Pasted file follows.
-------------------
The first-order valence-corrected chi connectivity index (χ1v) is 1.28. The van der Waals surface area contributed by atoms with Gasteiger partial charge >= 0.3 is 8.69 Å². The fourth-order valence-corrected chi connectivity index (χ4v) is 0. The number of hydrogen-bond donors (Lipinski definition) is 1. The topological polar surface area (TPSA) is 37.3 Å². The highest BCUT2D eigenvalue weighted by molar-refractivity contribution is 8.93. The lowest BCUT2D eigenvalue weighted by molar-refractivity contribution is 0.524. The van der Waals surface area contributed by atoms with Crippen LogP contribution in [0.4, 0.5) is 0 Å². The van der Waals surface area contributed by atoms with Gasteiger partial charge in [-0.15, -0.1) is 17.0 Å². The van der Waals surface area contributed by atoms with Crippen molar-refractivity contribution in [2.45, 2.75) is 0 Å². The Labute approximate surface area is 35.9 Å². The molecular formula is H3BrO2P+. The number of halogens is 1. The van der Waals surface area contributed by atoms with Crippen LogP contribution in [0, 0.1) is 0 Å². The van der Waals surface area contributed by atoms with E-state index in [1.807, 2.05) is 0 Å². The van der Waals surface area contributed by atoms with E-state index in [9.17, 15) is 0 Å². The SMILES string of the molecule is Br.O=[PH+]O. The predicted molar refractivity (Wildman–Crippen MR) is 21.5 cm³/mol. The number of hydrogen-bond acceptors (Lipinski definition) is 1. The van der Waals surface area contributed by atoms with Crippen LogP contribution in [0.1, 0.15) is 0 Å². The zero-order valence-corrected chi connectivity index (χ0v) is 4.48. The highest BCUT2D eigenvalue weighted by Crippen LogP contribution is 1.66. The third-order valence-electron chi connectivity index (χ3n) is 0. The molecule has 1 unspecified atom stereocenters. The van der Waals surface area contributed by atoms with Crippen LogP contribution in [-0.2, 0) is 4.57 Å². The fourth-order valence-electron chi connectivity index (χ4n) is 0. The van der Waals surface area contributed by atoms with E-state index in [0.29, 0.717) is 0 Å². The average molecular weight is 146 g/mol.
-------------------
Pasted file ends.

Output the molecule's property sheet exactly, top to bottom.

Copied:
The first-order valence-corrected chi connectivity index (χ1v) is 1.28. The van der Waals surface area contributed by atoms with Gasteiger partial charge >= 0.3 is 8.69 Å². The fourth-order valence-corrected chi connectivity index (χ4v) is 0. The number of hydrogen-bond donors (Lipinski definition) is 1. The topological polar surface area (TPSA) is 37.3 Å². The highest BCUT2D eigenvalue weighted by molar-refractivity contribution is 8.93. The lowest BCUT2D eigenvalue weighted by molar-refractivity contribution is 0.524. The van der Waals surface area contributed by atoms with Crippen LogP contribution in [0.4, 0.5) is 0 Å². The van der Waals surface area contributed by atoms with Gasteiger partial charge in [-0.15, -0.1) is 17.0 Å². The van der Waals surface area contributed by atoms with Crippen molar-refractivity contribution in [2.45, 2.75) is 0 Å². The Labute approximate surface area is 35.9 Å². The molecular formula is H3BrO2P+. The number of halogens is 1. The van der Waals surface area contributed by atoms with Crippen LogP contribution in [0, 0.1) is 0 Å². The van der Waals surface area contributed by atoms with E-state index in [1.807, 2.05) is 0 Å². The van der Waals surface area contributed by atoms with E-state index in [9.17, 15) is 0 Å². The SMILES string of the molecule is Br.O=[PH+]O. The predicted molar refractivity (Wildman–Crippen MR) is 21.5 cm³/mol. The number of hydrogen-bond acceptors (Lipinski definition) is 1. The van der Waals surface area contributed by atoms with Crippen LogP contribution in [0.1, 0.15) is 0 Å². The zero-order valence-corrected chi connectivity index (χ0v) is 4.48. The highest BCUT2D eigenvalue weighted by Crippen LogP contribution is 1.66. The third-order valence-electron chi connectivity index (χ3n) is 0. The molecule has 1 unspecified atom stereocenters. The van der Waals surface area contributed by atoms with Crippen LogP contribution in [-0.2, 0) is 4.57 Å². The fourth-order valence-electron chi connectivity index (χ4n) is 0. The van der Waals surface area contributed by atoms with E-state index in [0.29, 0.717) is 0 Å². The average molecular weight is 146 g/mol.